This is essentially what the qdiff command would show you. There is, in fact, no way to get just the working copy diffs beyond running hg diff on the command line or typing a name into the QNew entry which toggles the dialog into QNew mode (more below).

The Commit button, which has been renamed QRefresh in this context, will refresh the top patch with the changes you have selected, including the patch description. This may be a bit confusing at first because the changes you leave out of the patch are still going to be in the working directory after the refresh, so unless you look at the patch contents it will not seem as if anything changed.

4.5.9. QNew Mode

The commit tool can be used to create a new patch for your patch queue. If you have the MQ extension enabled, a text entry will be inserted between the branch maintenance button and the message history drop-down box. If you enter a filename in this entry the commit tool will switch out of commit or qrefresh mode into qnew mode. In qnew mode, the commit tool shows only working directory modifications (the changes that would typically get added to a new patch by hg qnew -f). The Commit button will change into a QNew button as well, to make the mode switch more obvious.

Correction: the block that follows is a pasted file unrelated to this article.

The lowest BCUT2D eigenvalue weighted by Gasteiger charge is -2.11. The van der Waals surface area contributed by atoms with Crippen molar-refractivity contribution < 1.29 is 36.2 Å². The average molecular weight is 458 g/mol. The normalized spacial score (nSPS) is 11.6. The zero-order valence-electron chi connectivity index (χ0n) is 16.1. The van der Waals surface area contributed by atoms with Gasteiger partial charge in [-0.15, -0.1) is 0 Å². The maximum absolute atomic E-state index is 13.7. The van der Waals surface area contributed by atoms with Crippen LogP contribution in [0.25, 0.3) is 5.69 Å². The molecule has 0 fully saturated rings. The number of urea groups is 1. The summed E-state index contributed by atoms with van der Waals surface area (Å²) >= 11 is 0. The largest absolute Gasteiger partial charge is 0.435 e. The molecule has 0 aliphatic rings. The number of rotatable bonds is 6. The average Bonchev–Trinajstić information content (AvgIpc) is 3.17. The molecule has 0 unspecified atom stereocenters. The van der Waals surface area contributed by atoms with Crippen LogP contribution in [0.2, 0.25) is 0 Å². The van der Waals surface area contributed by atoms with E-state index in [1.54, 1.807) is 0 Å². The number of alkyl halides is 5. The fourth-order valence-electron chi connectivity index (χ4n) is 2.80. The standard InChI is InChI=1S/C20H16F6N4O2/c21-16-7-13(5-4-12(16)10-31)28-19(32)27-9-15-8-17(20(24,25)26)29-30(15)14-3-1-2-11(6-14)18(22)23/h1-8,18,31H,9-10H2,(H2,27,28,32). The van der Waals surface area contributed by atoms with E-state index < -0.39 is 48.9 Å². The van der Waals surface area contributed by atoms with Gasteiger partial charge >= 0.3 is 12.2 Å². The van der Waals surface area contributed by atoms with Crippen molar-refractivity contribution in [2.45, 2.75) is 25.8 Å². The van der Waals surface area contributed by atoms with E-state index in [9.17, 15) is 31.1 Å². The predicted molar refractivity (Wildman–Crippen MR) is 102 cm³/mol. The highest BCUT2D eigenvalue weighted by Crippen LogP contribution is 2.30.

When the QNew button is pressed, the selected change hunks are written into a new patch (given the filename you specified), and the dialog is refreshed. After this refresh, the commit tool will obviously switch to qrefresh mode since there will now be at least one applied patch.

You may give the new patch a commit message at the initial qnew event, or you can do it afterwords while in qrefresh mode.

4.5.10. Configurables

Commit ‣ Username
Sets username associated with your commits (see A Quick Start Guide to TortoiseHg)
Commit ‣ Summary Line Length
Configures a ‘policy’ limit for summary lines
Commit ‣ Message Line Length
Configures a ‘policy’ limit for message lines
Commit ‣ Close After Commit:
When set to True, the commit tool will close after a successful commit.
Commit ‣ Default Tab:
The tab on which the status and commit tools will open. 0 - Text Diff, 1 - Hunk Selection, 2 - Commit Preview.

And three other features for advanced users.

Commit ‣ Push After Commit:
When set to True, the commit tool will check the push after commit toggle button on startup.
Commit ‣ Auto Commit List:
Comma separated list of files that are automatically included in every commit. Intended for use only as a repository setting.
Commit ‣ Auto Exclude List:
Comma separated list of files that are automatically unchecked when the status, commit, and shelve tools are opened.
TortoiseHg ‣ Bottom Diffs
Toggles diff pane from left to below file list
TortoiseHg ‣ Max Diff Size
Configures the diff size limit

4.5.11. From command line

The commit tool can be started from command line:

hgtk commit [OPTIONS] [FILE]...

aliases: ci

commit tool

options:

 -u --user  record user as committer
 -d --date  record datecode as commit date

use "hgtk -v help commit" to show global options

For a quick help on the format of date type:

hg help dates